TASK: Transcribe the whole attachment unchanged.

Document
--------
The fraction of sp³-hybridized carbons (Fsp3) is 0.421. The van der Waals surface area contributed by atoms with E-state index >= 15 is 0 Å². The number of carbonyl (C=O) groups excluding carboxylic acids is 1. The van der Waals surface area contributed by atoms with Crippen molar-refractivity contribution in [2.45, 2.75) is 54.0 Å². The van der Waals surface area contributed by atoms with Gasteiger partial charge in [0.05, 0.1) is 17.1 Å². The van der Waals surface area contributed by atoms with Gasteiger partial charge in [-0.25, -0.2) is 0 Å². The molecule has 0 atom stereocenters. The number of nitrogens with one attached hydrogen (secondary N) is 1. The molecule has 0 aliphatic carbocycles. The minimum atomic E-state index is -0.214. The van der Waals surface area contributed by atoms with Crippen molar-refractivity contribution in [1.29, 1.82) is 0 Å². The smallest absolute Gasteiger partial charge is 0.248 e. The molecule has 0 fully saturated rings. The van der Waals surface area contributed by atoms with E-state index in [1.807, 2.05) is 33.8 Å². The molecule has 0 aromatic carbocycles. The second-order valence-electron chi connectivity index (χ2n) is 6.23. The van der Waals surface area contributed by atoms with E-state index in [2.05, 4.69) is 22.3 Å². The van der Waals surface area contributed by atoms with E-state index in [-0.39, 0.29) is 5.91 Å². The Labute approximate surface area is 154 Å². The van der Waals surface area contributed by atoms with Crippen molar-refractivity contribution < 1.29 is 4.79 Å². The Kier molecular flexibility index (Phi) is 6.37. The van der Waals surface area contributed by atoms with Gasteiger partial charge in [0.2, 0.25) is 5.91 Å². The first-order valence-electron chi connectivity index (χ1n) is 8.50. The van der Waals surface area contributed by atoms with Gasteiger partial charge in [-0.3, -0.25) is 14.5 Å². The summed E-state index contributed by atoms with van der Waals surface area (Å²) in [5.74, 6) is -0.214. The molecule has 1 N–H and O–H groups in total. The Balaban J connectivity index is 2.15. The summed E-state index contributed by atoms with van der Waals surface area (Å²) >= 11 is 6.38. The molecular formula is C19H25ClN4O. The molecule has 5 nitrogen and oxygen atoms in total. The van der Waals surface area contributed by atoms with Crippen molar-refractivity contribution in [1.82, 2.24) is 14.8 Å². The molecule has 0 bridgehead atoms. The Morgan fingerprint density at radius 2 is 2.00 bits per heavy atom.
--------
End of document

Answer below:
The fraction of sp³-hybridized carbons (Fsp3) is 0.421. The van der Waals surface area contributed by atoms with E-state index >= 15 is 0 Å². The number of carbonyl (C=O) groups excluding carboxylic acids is 1. The van der Waals surface area contributed by atoms with Crippen molar-refractivity contribution in [2.45, 2.75) is 54.0 Å². The van der Waals surface area contributed by atoms with Gasteiger partial charge in [0.05, 0.1) is 17.1 Å². The van der Waals surface area contributed by atoms with Gasteiger partial charge in [-0.25, -0.2) is 0 Å². The molecule has 0 atom stereocenters. The number of nitrogens with one attached hydrogen (secondary N) is 1. The molecule has 0 aliphatic carbocycles. The minimum atomic E-state index is -0.214. The van der Waals surface area contributed by atoms with Crippen molar-refractivity contribution in [1.29, 1.82) is 0 Å². The smallest absolute Gasteiger partial charge is 0.248 e. The molecule has 0 fully saturated rings. The van der Waals surface area contributed by atoms with E-state index in [1.807, 2.05) is 33.8 Å². The molecule has 0 aromatic carbocycles. The second-order valence-electron chi connectivity index (χ2n) is 6.23. The van der Waals surface area contributed by atoms with E-state index in [2.05, 4.69) is 22.3 Å². The van der Waals surface area contributed by atoms with E-state index in [-0.39, 0.29) is 5.91 Å². The Labute approximate surface area is 154 Å². The van der Waals surface area contributed by atoms with Crippen molar-refractivity contribution < 1.29 is 4.79 Å². The Kier molecular flexibility index (Phi) is 6.37. The van der Waals surface area contributed by atoms with Gasteiger partial charge in [0.2, 0.25) is 5.91 Å². The first-order valence-electron chi connectivity index (χ1n) is 8.50. The van der Waals surface area contributed by atoms with Gasteiger partial charge in [-0.3, -0.25) is 14.5 Å². The summed E-state index contributed by atoms with van der Waals surface area (Å²) in [5.74, 6) is -0.214. The molecule has 1 N–H and O–H groups in total. The Balaban J connectivity index is 2.15. The summed E-state index contributed by atoms with van der Waals surface area (Å²) >= 11 is 6.38. The molecular formula is C19H25ClN4O. The molecule has 5 nitrogen and oxygen atoms in total. The van der Waals surface area contributed by atoms with Crippen molar-refractivity contribution in [1.82, 2.24) is 14.8 Å². The molecule has 0 bridgehead atoms. The Morgan fingerprint density at radius 2 is 2.00 bits per heavy atom.